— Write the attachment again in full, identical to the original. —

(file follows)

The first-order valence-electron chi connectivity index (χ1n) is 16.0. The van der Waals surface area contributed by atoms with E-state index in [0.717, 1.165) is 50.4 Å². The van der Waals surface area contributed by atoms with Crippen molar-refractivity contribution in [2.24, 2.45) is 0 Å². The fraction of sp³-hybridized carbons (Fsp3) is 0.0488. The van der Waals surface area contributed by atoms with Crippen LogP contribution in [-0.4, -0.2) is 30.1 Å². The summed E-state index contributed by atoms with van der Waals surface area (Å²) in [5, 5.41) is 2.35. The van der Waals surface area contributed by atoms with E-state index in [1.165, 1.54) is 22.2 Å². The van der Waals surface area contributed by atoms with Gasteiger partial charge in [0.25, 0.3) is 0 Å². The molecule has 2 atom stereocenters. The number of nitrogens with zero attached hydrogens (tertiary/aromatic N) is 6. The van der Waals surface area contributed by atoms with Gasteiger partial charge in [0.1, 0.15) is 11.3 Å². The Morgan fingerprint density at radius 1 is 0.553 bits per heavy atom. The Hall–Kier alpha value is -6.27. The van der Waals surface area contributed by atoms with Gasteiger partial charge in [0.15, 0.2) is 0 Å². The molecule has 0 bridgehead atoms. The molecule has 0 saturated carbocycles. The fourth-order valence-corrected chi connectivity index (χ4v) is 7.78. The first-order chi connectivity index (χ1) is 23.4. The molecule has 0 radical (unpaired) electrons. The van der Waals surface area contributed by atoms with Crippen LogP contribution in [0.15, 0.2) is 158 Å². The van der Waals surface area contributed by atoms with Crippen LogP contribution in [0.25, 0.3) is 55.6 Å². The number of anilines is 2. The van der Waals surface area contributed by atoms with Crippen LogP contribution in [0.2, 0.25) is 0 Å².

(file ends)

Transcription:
The first-order valence-electron chi connectivity index (χ1n) is 16.0. The van der Waals surface area contributed by atoms with E-state index in [0.717, 1.165) is 50.4 Å². The van der Waals surface area contributed by atoms with Crippen molar-refractivity contribution in [2.24, 2.45) is 0 Å². The fraction of sp³-hybridized carbons (Fsp3) is 0.0488. The van der Waals surface area contributed by atoms with Crippen LogP contribution in [-0.4, -0.2) is 30.1 Å². The summed E-state index contributed by atoms with van der Waals surface area (Å²) in [5, 5.41) is 2.35. The van der Waals surface area contributed by atoms with E-state index in [1.165, 1.54) is 22.2 Å². The van der Waals surface area contributed by atoms with Gasteiger partial charge in [0.25, 0.3) is 0 Å². The molecule has 2 atom stereocenters. The number of nitrogens with zero attached hydrogens (tertiary/aromatic N) is 6. The van der Waals surface area contributed by atoms with Gasteiger partial charge in [0.1, 0.15) is 11.3 Å². The Morgan fingerprint density at radius 1 is 0.553 bits per heavy atom. The Hall–Kier alpha value is -6.27. The van der Waals surface area contributed by atoms with Gasteiger partial charge in [0.15, 0.2) is 0 Å². The molecule has 0 bridgehead atoms. The molecule has 0 saturated carbocycles. The fourth-order valence-corrected chi connectivity index (χ4v) is 7.78. The first-order chi connectivity index (χ1) is 23.4. The molecule has 0 radical (unpaired) electrons. The van der Waals surface area contributed by atoms with Crippen LogP contribution in [0.15, 0.2) is 158 Å². The van der Waals surface area contributed by atoms with Crippen LogP contribution in [0.25, 0.3) is 55.6 Å². The number of anilines is 2. The van der Waals surface area contributed by atoms with Crippen LogP contribution in [0.2, 0.25) is 0 Å².